What did Hitler really believe? Hitler’s mother was a devout Catholic. His father considered religion a scam. Hitler called himself a Christian and venerated Jesus as an anti-Jewish fighter. German churches replaced bibles on altars with copies of Mein Kampf and services were held in Hitler’s honour. He worked hard to harness the power of religion for his own ends, but the heart of his ideology was diametrically opposed to Christianity.
According to Baldur von Schirach, head of the Hitler Youth movement, “the destruction of Christianity was explicitly recognized as a purpose of the National Socialist movement.” Rejecting Christianity outright, the Nazis changed the Bible to fit their ends. First, Jesus was rebranded as Aryan. While the New Testament is emphatic about Jesus’ Jewish identity, Hitler declared, “I can imagine Christ as nothing other than blond and with blue eyes, the Devil however only with a Jewish grimace.” Nazi-era Bibles removed the Old Testament and edited the gospels to purge references to Jesus’s Jewishness, his missional prioritization of the Israelites and his fulfilment of Hebrew scripture. Nazis edited New Testament texts to align with their ideology and militaristic mindset. Most stunningly of all, the Nazis even went to replace Jesus with Hitler himself. Joseph Goebbels, minister for public enlightenment and propaganda, said of Hitler: “We are witnessing the greatest miracle in history. A genius is building a new world!” Hitler’s youth were taught a prayer resembling the Lord’s prayer, but addressed to Fuhrer:
Adolf Hitler, you are our great Fuhrer.
Thy name makes the enemy tremble.
Thy Third Reich comes, thy will alone is law upon the earth.
Let us hear daily thy voice and order us by thy leadership,
For we will obey to the end and even with our lives.
We praise thee! Heil Hitler!
So Nazi Germany was founded on a new religion, with a new messiah and an ideology that could not have been further from Christianity. The Nazis mangled Christianity beyond recognition. Thousands of Protestants protested Nazi tactics and as a result seven hundred pastors were arrested. Many were executed or sent to concentration camps. This was not Christianity.
Hitler loathed Christianity and hated Judaism. In Hitler’s view, the Aryan race was simply superior, and maintaining racial purity was an evolutionary ethic: “The stronger must dominate and not mate with the weaker, which would signify the sacrifice of its own higher nature.” We can see the horrifying logic: if evolution is the reference to how we value things, then since evolution depends on the survival of the fittest, perhaps one race can claim to be more fit and out-compete the others. If we think that evolution created and defines all ethics then virtue equals “sacrifices that benefit one’s own group in competition with other groups,” and on these terms, Hitler’s fascism was “the ultimate virtuous ideology.”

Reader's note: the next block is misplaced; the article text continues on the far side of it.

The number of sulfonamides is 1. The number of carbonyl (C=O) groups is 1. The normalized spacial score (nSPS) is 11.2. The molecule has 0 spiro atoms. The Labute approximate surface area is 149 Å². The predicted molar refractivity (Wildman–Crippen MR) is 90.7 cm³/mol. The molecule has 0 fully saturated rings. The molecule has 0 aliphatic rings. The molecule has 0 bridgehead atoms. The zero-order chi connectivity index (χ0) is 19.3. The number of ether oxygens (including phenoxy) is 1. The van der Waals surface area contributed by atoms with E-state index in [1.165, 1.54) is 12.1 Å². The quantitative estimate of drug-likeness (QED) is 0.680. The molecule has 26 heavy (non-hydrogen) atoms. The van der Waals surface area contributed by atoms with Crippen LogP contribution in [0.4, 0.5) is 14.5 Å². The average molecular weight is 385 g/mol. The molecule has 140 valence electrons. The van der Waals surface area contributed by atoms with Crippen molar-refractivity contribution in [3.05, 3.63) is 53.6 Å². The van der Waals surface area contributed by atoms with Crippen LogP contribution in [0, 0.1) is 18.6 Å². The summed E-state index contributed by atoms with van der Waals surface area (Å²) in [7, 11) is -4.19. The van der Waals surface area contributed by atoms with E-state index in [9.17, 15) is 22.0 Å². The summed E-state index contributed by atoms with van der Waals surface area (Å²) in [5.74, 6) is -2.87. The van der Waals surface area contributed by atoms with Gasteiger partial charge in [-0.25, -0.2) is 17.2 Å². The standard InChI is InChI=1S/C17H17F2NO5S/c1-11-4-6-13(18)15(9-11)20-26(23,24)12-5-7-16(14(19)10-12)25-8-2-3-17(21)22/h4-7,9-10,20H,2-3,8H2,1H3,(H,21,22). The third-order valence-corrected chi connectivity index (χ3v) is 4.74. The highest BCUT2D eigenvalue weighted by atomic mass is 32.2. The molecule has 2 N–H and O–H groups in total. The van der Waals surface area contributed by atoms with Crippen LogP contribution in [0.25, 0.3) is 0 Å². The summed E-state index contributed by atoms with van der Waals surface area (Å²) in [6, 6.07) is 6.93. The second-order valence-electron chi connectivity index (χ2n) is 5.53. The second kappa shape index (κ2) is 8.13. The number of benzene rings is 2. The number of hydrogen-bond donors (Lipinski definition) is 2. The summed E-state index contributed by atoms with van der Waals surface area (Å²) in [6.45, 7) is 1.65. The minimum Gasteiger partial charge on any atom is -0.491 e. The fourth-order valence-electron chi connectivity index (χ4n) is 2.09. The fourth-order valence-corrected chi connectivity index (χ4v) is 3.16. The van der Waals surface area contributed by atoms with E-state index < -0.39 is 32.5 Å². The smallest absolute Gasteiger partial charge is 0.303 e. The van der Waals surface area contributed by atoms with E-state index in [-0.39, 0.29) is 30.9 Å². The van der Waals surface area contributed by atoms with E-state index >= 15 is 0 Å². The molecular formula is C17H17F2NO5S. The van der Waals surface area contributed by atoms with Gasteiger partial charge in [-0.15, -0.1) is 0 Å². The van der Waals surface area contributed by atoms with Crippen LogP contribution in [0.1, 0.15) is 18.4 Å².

One of Hitler’s strongest intellectual influences was nineteenth-century German philosopher Friedrich Nietzsche. Nietzche didn’t believe in the Christian understanding of God, and is well known for his famous statement: “God is dead.” Now Nietzsche did not make this claim in a narcissistic or triumphant manner but in absolute despair. Rather, he feared that in the denial of God, all the Judeo-Christian morals and values serving as the foundation of Western civilization could no longer be held as true. Nietzsche concluded from this that everything would soon fall apart, in a catastrophic manner both psychologically and socially. Nietzsche wrote: “God is dead. God remains dead. And we have killed him. How shall we comfort ourselves, the murderers of all murderers? What was holiest and mightiest of all that the world has yet owned has bled to death under our knives: who will wipe this blood off us? What water is there for us to clean ourselves? What festivals of atonement, what sacred games shall we have to invent? Is not the greatness of this deed too great for us? Must we ourselves not become gods simply to appear worthy of it?”
Then in his book ‘The Will to Power’, Nietzsche prophesied that two major consequences would arise in the denial of God’s existence. Firstly, as the purpose of human life became uncertain outside the purposeful structure of monotheistic thought and the meaningful world it proposed, we would experience an existential devastating rise in nihilism. Secondly, he suggested people would turn from religion to rigid, totalitarian ideology substituting God’s wisdom for man’s.
Now Nietzsche wasn’t so keen on the two logical outcomes of God’s denial, so he proposed, rather inconsistently, a single remaining escape from nihilism and totalitarianism: the emergence of an individual strong enough to create his own set of values, project them onto a valueless reality, and then abide by them. The issue is that this solution is ignorant of the fact that if there is no God, nihilism is your only consistent alternative worldview. You can’t just create your own morals and values and then conclude that reality must adhere to them. There is nothing objective or true about those values, they are merely subjective. And if you create values and ethics in contradiction with mine, who is right? Neither of us. They are just made up. And if each of us lives by our own created and projected values, what remains to unite us? We are left with war with the winning team imposing their values on the rest of us. And that was exactly what Hitler attempted.